Who are the experts in this field?  Identify people who have already done what you want to do and who are the recognized leaders in the field.  Then, study everything you can about them.  Make them your virtual coaches.  Read their books and biographies.  Imitate the things that have made them successful.  Always have three or four virtual coaches leading your personal development efforts.

Where can I get additional information on this subject?  There is an old adage that “information is power.”  However, “actionable information is power” is more correct since, without action, information is powerless. With the advent of the Internet, there is no longer an excuse for not having all the information you need.  Learn how to effectively search the Internet to collect information.  Next, distill the information down to its essential nuggets of wisdom and then take action.  In addition to general Internet searches, libraries remain good sources of information.  Also, tap into the wisdom of your virtual coaches by reading their books and watching their videos.

What thoughts, ideas, or assumptions are holding me back?  Often, we go into a situation with preconceived notions or misguided assumptions.  There is an old saying that says, “Assumptions are the mother of all screwups!”  Be careful of your assumptions.  Often, we don’t even realize what our assumptions are.  Take time to identify what assumptions you are making and what preconceived notions and ideas you have.  Then challenge each one to make sure it is valid.  Abandon any that don’t hold up to scrutiny.

Do I have limiting beliefs that are holding me back?  Limiting beliefs are beliefs that we hold in our self-consciousness mind that prevent us from achieving certain goals in life.  For example, many people subconsciously believe that they don’t deserve to be wealthy or that it’s immoral to be wealthy.  Such thoughts often prevent them from achieving wealth, no matter how hard they try.  And, often, they don’t even know they have such beliefs.  Thus, it’s important to identify any limiting beliefs up front and eradicate them early on.  Limiting beliefs can be identified by looking for negative emotions associated with keywords and concepts related to what you want to accomplish.  For example, negative emotions associated with the words “wealth,” “affluence,” luxury,” etc.  When limiting beliefs are detected, they can be eradicated by replacing them with empowering beliefs through affirmations and visualization around the same keywords, done with positive emotions.  Limiting beliefs can be difficult to eliminate but it absolutely essential to do so.  Otherwise, you will never reach your goal.

Why not me?  Why not now?  These are powerful questions for motivation.  James Allen also considered them important to success:

“For true success, ask yourself these four questions:  Why, Why not? Why not me?  Why not now?”  _James Allen

Russell Wilson, the quarterback of the Seattle Seahawks, says that whenever he came up against a challenge in his development as a football player, his father would say to him, “Russell, why not you?”  This greatly motivated him and changed his perspective from fear of failure to expectation of success.  Now whenever he comes up against a challenge, he uses this same question to motivate himself.  “Why not now?” can have the same motivating effect.  Conditions will never be perfect.  We will never be fully prepared.  When an opportunity presents itself, we must take immediate action and act with confidence.  Asking the questions “Why not me?” and “Why not now” can give us the confidence to take decisive action.


Questions for Making Decisions:

“The One who asks questions doesn’t lose his way.”  _African proverb

What are my options?  Knowing your options is crucial when making decisions.  Often we limit ourselves to only one or two options in a given situation, especially when our emotions are running high.  Whenever a critical decision needs to be made, it’s important to slow down, step back, and search for other options.  This is best done by asking additional questions.  Only when you are sure all of the options have been identified should a decision be made.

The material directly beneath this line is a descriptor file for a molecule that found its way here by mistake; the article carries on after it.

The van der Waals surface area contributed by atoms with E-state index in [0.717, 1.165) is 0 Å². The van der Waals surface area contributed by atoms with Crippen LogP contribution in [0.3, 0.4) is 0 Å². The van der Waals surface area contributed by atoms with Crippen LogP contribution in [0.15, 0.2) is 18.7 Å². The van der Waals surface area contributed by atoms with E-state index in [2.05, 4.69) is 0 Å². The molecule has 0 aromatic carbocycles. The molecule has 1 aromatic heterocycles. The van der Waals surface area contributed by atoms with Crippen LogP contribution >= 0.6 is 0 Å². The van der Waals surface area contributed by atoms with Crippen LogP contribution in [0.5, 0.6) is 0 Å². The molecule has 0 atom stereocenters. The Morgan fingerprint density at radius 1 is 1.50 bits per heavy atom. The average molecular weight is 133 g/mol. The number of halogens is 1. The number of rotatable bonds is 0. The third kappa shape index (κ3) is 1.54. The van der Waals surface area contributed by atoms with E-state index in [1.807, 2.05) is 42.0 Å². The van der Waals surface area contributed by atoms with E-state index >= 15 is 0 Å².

What am I trying to accomplish? / What do I want to get our of this?  Whenever an important decision needs to be made or a problem needs to be solved, it is crucial that we know exactly what it is that we are trying to accomplish.  What our exact objective is.  This narrows our focus and greatly increases the probability of arriving at the best answer or the best solution.  If we don’t know what we want, then we’re probably going to get an answer or solution that we don’t want in the long run either.

What are my priorities? / What is most important to me?  Often, when we make a decision, we will be presented with several viable options.  In this case, we need to prioritize the answers in some way, typically based on what is most important to us at the time.  For example, prioritization could be done based on our core values. our short-term or long-term goals, risk, or other such criteria.  In such cases, it is important to thoroughly think through the decision to make sure you get the best possible answer.

Why am I doing this?  We must always understand our motives for making a decision or taking a specific action.  Our motives must always be aligned with our core values and the virtues we hold dear.  If instead, we find that our motives are greed, revenge, spitefulness, or the like, then we must not proceed.  If we seek joy, fulfillment, and happiness in our lives, then everything we do must be aligned with our core values.  Period!

What can go wrong and what are the consequences if I am wrong?  Whenever we need to make a decision, in addition to clearly understanding our objective, we must also understand the consequences if we make the wrong decision.  This is essentially a risk / reward analysis.  Some answers will offer a huge reward if we are right but also a massive loss if we are wrong.  We must assess whether or not that is the right decision to make.  There are often more moderate answers that might be better.  If we are to make a decision that puts us at risk, then we must know this going in and make an objective decision based on facts and sound information.  A massive loss must never be a surprise.